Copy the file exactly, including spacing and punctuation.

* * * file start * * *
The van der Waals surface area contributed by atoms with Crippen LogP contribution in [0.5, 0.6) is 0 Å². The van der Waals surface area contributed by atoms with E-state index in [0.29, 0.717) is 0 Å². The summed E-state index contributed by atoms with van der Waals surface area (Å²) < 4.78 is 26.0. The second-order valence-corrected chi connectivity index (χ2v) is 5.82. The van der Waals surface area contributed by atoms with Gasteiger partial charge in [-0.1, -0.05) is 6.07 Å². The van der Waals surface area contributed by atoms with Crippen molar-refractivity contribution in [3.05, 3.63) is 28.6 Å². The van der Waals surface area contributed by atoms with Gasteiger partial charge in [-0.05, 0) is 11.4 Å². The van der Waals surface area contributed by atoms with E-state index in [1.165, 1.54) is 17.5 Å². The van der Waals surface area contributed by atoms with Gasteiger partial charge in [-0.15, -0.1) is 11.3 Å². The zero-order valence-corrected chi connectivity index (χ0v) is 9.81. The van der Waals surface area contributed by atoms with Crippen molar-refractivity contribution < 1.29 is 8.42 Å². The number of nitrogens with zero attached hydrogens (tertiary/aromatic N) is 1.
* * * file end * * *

The van der Waals surface area contributed by atoms with Crippen LogP contribution in [0.5, 0.6) is 0 Å². The van der Waals surface area contributed by atoms with E-state index in [0.29, 0.717) is 0 Å². The summed E-state index contributed by atoms with van der Waals surface area (Å²) < 4.78 is 26.0. The second-order valence-corrected chi connectivity index (χ2v) is 5.82. The van der Waals surface area contributed by atoms with Gasteiger partial charge in [-0.1, -0.05) is 6.07 Å². The van der Waals surface area contributed by atoms with Crippen molar-refractivity contribution in [3.05, 3.63) is 28.6 Å². The van der Waals surface area contributed by atoms with Gasteiger partial charge in [-0.05, 0) is 11.4 Å². The van der Waals surface area contributed by atoms with E-state index in [1.165, 1.54) is 17.5 Å². The van der Waals surface area contributed by atoms with Gasteiger partial charge in [-0.15, -0.1) is 11.3 Å². The zero-order valence-corrected chi connectivity index (χ0v) is 9.81. The van der Waals surface area contributed by atoms with Crippen molar-refractivity contribution < 1.29 is 8.42 Å². The number of nitrogens with zero attached hydrogens (tertiary/aromatic N) is 1.